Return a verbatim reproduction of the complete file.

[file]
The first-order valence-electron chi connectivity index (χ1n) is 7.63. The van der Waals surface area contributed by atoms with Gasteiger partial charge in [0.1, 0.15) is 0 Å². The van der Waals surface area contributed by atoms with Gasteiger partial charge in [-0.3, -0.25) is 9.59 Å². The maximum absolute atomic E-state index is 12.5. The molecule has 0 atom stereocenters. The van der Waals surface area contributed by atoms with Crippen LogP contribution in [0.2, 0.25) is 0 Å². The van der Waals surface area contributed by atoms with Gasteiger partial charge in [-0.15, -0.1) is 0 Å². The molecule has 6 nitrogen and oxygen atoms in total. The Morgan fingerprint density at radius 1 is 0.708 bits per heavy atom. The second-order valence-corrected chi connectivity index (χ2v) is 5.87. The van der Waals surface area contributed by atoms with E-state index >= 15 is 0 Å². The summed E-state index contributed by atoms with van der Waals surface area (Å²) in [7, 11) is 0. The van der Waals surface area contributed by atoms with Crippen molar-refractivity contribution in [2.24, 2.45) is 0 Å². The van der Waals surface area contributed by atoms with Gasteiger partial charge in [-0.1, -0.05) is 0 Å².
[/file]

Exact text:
The first-order valence-electron chi connectivity index (χ1n) is 7.63. The van der Waals surface area contributed by atoms with Gasteiger partial charge in [0.1, 0.15) is 0 Å². The van der Waals surface area contributed by atoms with Gasteiger partial charge in [-0.3, -0.25) is 9.59 Å². The maximum absolute atomic E-state index is 12.5. The molecule has 0 atom stereocenters. The van der Waals surface area contributed by atoms with Crippen LogP contribution in [0.2, 0.25) is 0 Å². The van der Waals surface area contributed by atoms with Gasteiger partial charge in [-0.15, -0.1) is 0 Å². The molecule has 6 nitrogen and oxygen atoms in total. The Morgan fingerprint density at radius 1 is 0.708 bits per heavy atom. The second-order valence-corrected chi connectivity index (χ2v) is 5.87. The van der Waals surface area contributed by atoms with E-state index >= 15 is 0 Å². The summed E-state index contributed by atoms with van der Waals surface area (Å²) in [7, 11) is 0. The van der Waals surface area contributed by atoms with Crippen molar-refractivity contribution in [2.24, 2.45) is 0 Å². The van der Waals surface area contributed by atoms with Gasteiger partial charge in [-0.1, -0.05) is 0 Å².